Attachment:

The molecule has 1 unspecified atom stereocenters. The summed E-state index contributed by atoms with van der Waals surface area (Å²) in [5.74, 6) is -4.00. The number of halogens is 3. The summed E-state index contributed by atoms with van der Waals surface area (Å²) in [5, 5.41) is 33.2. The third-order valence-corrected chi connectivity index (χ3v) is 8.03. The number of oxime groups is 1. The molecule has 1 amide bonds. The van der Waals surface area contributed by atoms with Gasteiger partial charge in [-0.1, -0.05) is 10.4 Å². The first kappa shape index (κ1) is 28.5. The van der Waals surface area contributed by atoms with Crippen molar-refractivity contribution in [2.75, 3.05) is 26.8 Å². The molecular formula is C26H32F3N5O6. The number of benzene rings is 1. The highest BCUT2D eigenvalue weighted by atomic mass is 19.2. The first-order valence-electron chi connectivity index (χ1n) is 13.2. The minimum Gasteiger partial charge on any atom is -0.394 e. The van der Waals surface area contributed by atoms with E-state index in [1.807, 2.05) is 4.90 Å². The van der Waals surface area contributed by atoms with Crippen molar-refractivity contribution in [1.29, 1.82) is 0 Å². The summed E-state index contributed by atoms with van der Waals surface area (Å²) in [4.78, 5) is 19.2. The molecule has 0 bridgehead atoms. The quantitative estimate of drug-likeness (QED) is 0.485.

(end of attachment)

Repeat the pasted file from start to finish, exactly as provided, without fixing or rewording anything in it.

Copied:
The molecule has 1 unspecified atom stereocenters. The summed E-state index contributed by atoms with van der Waals surface area (Å²) in [5.74, 6) is -4.00. The number of halogens is 3. The summed E-state index contributed by atoms with van der Waals surface area (Å²) in [5, 5.41) is 33.2. The third-order valence-corrected chi connectivity index (χ3v) is 8.03. The number of oxime groups is 1. The molecule has 1 amide bonds. The van der Waals surface area contributed by atoms with Gasteiger partial charge in [-0.1, -0.05) is 10.4 Å². The first kappa shape index (κ1) is 28.5. The van der Waals surface area contributed by atoms with Crippen molar-refractivity contribution in [2.75, 3.05) is 26.8 Å². The molecular formula is C26H32F3N5O6. The number of benzene rings is 1. The highest BCUT2D eigenvalue weighted by atomic mass is 19.2. The first-order valence-electron chi connectivity index (χ1n) is 13.2. The minimum Gasteiger partial charge on any atom is -0.394 e. The van der Waals surface area contributed by atoms with E-state index in [1.807, 2.05) is 4.90 Å². The van der Waals surface area contributed by atoms with Crippen molar-refractivity contribution in [1.29, 1.82) is 0 Å². The summed E-state index contributed by atoms with van der Waals surface area (Å²) in [4.78, 5) is 19.2. The molecule has 0 bridgehead atoms. The quantitative estimate of drug-likeness (QED) is 0.485.